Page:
Prof Stephen Hawking to Open Cambridge Rare Disease Summit

It has been announced that Professor Stephen Hawking will open a Cambridge summit on rare diseases.

The inaugural Cambridge Rare Disease Summit, at the Cambridge Judge Business School, will take place on Monday 14th September.

Hawking will be in attendance to speak to attendees, as the lead-up to ‘Jeans for Genes Day’, annual fundraising event, continues.

The infamous professor will be just one of the keynote speakers appearing on the day.

As well as Professor Hawking, keynote speakers will include:

– Dr Matt Might, parent advocate, founder of

– Dr Hermann Hauser CBE, Amadeus Capital Partners

– Alistair Kent OBE, Director of Genetic Alliance UK and founder of Rare Disease UK

Professor Hawking was, of course, diagnosed with the rare motor neuron disease at the age of 21, and told that the problem was incurable.

However, this has not diminished his interest in scientific pursuits, and Hawking has gone to live an extremely productive life, publishing some of the most significant scientific research in quantum physics in particular.

The Cambridge Rare Disease Summit will discuss how the 3.5 million other Britons who live with a rare disease can experience the same quality of life that Professor Hawking has evidently enjoyed.

Although the situation that Hawking finds himself in may seem to be extremely rare, in fact the whole concept of rare diseases are in fact far more common than one might imagine.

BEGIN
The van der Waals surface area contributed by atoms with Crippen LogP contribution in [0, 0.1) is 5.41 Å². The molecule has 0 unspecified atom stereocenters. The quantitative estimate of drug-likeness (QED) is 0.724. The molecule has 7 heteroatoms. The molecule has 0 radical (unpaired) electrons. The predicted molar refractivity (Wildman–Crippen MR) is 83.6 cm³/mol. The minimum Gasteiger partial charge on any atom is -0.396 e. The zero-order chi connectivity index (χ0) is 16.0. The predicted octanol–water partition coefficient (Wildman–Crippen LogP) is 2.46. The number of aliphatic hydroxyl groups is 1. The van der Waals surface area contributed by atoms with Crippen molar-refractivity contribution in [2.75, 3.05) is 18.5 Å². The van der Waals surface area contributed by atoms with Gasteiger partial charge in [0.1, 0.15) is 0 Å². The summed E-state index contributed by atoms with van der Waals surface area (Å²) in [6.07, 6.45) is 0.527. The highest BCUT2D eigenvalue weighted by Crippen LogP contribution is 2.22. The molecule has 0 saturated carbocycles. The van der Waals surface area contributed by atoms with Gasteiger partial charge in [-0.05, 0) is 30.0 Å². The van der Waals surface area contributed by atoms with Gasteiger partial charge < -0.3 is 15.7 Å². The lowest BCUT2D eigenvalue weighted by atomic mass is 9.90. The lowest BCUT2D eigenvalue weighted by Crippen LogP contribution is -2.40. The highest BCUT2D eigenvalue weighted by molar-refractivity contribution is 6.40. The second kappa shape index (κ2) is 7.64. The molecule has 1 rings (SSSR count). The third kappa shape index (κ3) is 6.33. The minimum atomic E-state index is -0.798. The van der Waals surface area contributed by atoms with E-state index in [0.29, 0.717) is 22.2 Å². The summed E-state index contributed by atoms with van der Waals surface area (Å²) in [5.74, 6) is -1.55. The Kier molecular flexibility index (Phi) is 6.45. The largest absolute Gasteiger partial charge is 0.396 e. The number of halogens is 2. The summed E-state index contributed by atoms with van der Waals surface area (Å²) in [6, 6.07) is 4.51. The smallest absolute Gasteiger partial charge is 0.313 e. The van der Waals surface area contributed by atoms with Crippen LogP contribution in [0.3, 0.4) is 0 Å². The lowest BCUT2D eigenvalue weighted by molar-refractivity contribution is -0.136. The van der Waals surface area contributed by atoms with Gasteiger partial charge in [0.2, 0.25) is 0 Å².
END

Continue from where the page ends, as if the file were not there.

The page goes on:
6,000 rare diseases have already been identified in laboratories, and this means that every British resident has a one-in-17 chance of developing a rare disease at some point during their lifetimes.

However, despite this sobering figure, advances in genetics and genomic medicine ensure that researchers and medics are now extremely well placed to diagnose, treat and even cure rare genetic disorders.

The Cambridge Summit will be a particularly prestigious and valuable event, enabling 150 key stakeholders involved in rare diseases to collaborate.

There is also a huge diversity of attendees, with delegates ranging from those working on drug development, data sharing and parent support, to biotech entrepreneurs, pharmaceutical companies and start-ups.

It is hoped that the summit will both create awareness of rare diseases, and also play a part in forming and bonding a community of active and interested stakeholders in rare disease research and development.

The network is also seeking alternative ways to fund drug discovery programs for rare diseases, often overlooked by more traditional financing due to the lack of significant financial reward in particular.

Kay Parkinson, CEO of the newly-formed Cambridge Rare Disease Network (CRDN) commented on the forthcoming event favourably.

“As parent to two children who were given a late diagnosis of the ultra rare Alström Syndrome, I think it’s crucial to foster dialogue, find solutions and increase awareness of the huge social and therapeutic unmet needs around rare diseases,” Kay stated.

Cambridge was considered a natural location for this event, owing to its existing knowledge and expertise in research and industry related to biotechnology.

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